Jewish Resurrection and Organ Donation
The misguided belief that one needs all body parts intact to be resurrected may contribute to the poor rate of organ donation--even for Jews with otherwise untraditional beliefs.
The Pharisees--that is, the rabbis who shaped the Jewish tradition--affirm both the resurrection of the body and the immortality of the soul. On this theological tenet as on all others, the rabbis never drew their thoughts together in a clear, consistent doctrine; instead, as was their wont, they made a number of individual comments, some of which frankly do not sit well with others. They apparently believed, however, that after death the soul continues on with God until messianic times, when it is rejoined with the dust of the earth in resurrection. However resurrection occurs, the Pharisees believed in it so strongly that they claimed that a Jew must not only believe the doctrine but aver that it is rooted in the Torah--where, as we have said, the idea of resurrection never occurs.
Medieval Jewish philosophers continued to believe strongly in the doctrine of resurrection. Of course they did not address organ donation per se, but in the course of discussing resurrection they provided some important arguments to counteract the popular claim that one must be buried with all one's parts in order to have them at the time of resurrection. Saadiah Gaon (892‑942 C.E.), for example, pointed out that if one believes that God created the world from nothing, one should certainly believe that God can refashion and revive the dead, for that only involves the comparatively easy task of creating something out of something that has existed already but has disintegrated.
Such philosophic views, however, have not penetrated to the beliefs of most of those Jews who believe in resurrection. For them, bodily resurrection continues to be a living element of their faith, and Saadiah's argument, which most do not know in any case, has not relieved their anxiety over what will happen to them at the time of resurrection if they give up some parts of their bodies for organ donation.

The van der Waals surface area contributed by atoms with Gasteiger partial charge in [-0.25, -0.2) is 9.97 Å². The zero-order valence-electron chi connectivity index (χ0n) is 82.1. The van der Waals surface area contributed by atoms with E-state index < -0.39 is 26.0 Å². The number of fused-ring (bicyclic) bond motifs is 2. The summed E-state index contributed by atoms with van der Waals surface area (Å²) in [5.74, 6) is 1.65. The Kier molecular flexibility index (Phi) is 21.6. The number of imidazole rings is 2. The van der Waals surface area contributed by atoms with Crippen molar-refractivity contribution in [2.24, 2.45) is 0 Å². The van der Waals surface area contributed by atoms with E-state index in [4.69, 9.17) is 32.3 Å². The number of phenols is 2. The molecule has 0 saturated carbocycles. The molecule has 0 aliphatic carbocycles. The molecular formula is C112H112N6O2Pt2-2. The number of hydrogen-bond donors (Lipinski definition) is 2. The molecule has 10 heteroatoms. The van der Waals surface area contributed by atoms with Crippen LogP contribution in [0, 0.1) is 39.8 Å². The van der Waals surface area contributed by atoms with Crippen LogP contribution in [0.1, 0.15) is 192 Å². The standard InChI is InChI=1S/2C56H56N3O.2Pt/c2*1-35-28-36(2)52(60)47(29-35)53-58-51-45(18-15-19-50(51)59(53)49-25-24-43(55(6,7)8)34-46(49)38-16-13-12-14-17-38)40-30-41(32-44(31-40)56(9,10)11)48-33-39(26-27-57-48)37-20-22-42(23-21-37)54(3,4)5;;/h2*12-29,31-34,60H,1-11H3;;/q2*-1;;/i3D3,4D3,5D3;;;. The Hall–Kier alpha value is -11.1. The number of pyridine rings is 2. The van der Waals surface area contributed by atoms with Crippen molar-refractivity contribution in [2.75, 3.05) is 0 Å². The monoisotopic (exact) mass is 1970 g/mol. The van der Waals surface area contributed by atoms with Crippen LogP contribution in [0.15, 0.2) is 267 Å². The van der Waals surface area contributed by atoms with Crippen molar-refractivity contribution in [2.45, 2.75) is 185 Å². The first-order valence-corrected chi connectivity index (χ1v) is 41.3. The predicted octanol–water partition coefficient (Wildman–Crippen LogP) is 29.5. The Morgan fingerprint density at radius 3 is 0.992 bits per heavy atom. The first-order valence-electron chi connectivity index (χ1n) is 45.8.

Perhaps the clearest indication of this ongoing concern for keeping the body intact after death has been Jews' response to autopsies. According to a survey carried out in New York City, Jews, even if they are not religiously observant, are much less likely than others to give consent for an autopsy to be performed on a deceased family member. In Israel demonstrations, street riots, and cabinet crises have periodically occurred over this issue. Although the religious protesters are motivated by concern for Jewish law, both they and the secularists are undoubtedly moved as well by subconscious feelings of the need to preserve bodily integrity after death and by worries about the possibility of a future resurrection of their body without all its parts.
This factor may also be relevant when interpreting how Jews respond to polls on this issue. A Los Angeles Times poll taken in December 1991, for example, found that 67 percent of Christians and 45 percent of those with no religious identity believed in life after death, but that only 30 percent of Jews said that they did. The fact that so many Jews object to autopsies and to organ donation on the grounds of their incompatibility with a belief in resurrection means, however, that far higher percentages of Jews believe in a bodily life after death than are willing to admit that they do. This discrepancy is borne out even more by the extent of Jewish belief in reincarnation: 23 percent of the Jews surveyed believed in the birth of the soul in a new body after death, compared with 20 percent of Christians and 33 percent of the nonreligious. This finding is especially remarkable because it is only the mystical forms of Judaism that profess belief in reincarnation. The fact that as many as 23 percent of Jews asserted such a belief thus clearly indicates that afterlife beliefs lie just beneath the skin of many avowed secularists.
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